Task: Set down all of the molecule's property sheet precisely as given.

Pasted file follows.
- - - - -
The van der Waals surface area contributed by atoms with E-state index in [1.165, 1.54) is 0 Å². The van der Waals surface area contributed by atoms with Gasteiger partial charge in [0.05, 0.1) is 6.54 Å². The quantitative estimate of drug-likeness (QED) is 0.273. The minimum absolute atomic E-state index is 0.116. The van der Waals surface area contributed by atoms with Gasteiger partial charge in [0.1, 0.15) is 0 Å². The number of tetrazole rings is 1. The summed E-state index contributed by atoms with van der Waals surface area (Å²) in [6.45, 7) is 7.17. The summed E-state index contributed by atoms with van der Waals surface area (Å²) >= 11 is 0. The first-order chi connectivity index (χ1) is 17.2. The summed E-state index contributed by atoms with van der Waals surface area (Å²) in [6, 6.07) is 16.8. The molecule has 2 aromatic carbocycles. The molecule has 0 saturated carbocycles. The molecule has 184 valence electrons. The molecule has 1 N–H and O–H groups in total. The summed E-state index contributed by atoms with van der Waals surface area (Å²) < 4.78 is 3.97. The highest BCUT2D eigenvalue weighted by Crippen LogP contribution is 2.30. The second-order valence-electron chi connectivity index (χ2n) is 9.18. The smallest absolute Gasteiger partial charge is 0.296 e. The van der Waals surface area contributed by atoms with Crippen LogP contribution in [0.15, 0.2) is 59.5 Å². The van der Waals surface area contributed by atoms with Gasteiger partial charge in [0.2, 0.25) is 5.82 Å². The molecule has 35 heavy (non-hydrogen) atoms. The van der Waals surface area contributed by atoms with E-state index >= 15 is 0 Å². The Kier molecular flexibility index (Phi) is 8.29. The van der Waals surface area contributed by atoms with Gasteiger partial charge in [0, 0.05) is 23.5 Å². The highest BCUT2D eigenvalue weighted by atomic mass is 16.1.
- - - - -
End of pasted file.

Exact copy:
The van der Waals surface area contributed by atoms with E-state index in [1.165, 1.54) is 0 Å². The van der Waals surface area contributed by atoms with Gasteiger partial charge in [0.05, 0.1) is 6.54 Å². The quantitative estimate of drug-likeness (QED) is 0.273. The minimum absolute atomic E-state index is 0.116. The van der Waals surface area contributed by atoms with Gasteiger partial charge in [0.1, 0.15) is 0 Å². The number of tetrazole rings is 1. The summed E-state index contributed by atoms with van der Waals surface area (Å²) in [6.45, 7) is 7.17. The summed E-state index contributed by atoms with van der Waals surface area (Å²) >= 11 is 0. The first-order chi connectivity index (χ1) is 17.2. The summed E-state index contributed by atoms with van der Waals surface area (Å²) in [6, 6.07) is 16.8. The molecule has 2 aromatic carbocycles. The molecule has 0 saturated carbocycles. The molecule has 184 valence electrons. The molecule has 1 N–H and O–H groups in total. The summed E-state index contributed by atoms with van der Waals surface area (Å²) < 4.78 is 3.97. The highest BCUT2D eigenvalue weighted by Crippen LogP contribution is 2.30. The second-order valence-electron chi connectivity index (χ2n) is 9.18. The smallest absolute Gasteiger partial charge is 0.296 e. The van der Waals surface area contributed by atoms with Crippen LogP contribution in [0.15, 0.2) is 59.5 Å². The van der Waals surface area contributed by atoms with Gasteiger partial charge in [0.2, 0.25) is 5.82 Å². The molecule has 35 heavy (non-hydrogen) atoms. The van der Waals surface area contributed by atoms with E-state index >= 15 is 0 Å². The Kier molecular flexibility index (Phi) is 8.29. The van der Waals surface area contributed by atoms with Gasteiger partial charge in [0, 0.05) is 23.5 Å². The highest BCUT2D eigenvalue weighted by atomic mass is 16.1.